“Alone, for other creature in this place,
Living or lifeless, to be found was none.”
I’aradise Lost.

In the foreground a cairn of rib and leg bones of horses, which have died of starvation in the pass, with a patch of turf about it as large as a horse-walk in a threshing-mill, the grass grey not green, and that the last sign of vegetation, we are to See for many hours. The bed of the vale has not even the flash or tinkle of a rivulet to relieve its hushed monotony. The snow melts, and is absorbed into the spongy ground. Shoulder on shoulder of snow, buttress on buttress of rock, swell on swell of avalanche rubble for us to toil over; here and there the skeleton of a poor horse which has fallen lame and died before it could reach herbage. It was indeed an awe-inspiring scene among these Jokulls locked in everlasting stillness, folded in a white veil never to be raised till the crack of doom.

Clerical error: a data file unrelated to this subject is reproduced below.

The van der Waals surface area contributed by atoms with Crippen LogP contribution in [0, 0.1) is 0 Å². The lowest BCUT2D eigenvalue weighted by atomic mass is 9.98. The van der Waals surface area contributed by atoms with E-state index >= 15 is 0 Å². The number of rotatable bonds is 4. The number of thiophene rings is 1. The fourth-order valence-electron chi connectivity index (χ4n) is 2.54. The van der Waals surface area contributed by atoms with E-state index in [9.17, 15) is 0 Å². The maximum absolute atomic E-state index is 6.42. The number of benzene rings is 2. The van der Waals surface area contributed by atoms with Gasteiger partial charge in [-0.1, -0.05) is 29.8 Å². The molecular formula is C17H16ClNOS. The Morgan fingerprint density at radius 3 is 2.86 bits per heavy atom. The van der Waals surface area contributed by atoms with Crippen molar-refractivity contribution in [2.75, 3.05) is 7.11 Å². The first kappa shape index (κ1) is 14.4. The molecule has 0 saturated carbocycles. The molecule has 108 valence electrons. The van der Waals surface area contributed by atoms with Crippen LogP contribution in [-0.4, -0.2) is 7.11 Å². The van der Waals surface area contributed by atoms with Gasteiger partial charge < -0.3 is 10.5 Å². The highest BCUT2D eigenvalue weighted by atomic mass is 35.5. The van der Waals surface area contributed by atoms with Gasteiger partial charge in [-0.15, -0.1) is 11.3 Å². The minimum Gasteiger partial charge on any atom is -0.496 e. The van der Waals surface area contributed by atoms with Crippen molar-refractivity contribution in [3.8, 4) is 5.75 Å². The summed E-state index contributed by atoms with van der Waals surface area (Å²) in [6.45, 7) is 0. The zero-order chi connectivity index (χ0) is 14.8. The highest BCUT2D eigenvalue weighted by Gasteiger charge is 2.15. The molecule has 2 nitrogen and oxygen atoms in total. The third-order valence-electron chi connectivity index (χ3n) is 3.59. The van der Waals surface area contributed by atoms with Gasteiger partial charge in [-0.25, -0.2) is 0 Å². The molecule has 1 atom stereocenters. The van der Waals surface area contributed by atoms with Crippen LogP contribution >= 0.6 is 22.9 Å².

“The palaces of Nature, whose vast walls
Have pinnacled in clouds their snowy scalps,
And throned eternity in icy halls
Of cold sublimity, where forms and falls

The avalanche—the thunderbolt of snow !”
Childe Harold.

Two parties had traversed the dale this year before us, and one had left his best horse hopelessly lamed; and the otherthe postman—had lost his way, and had been nearly driven to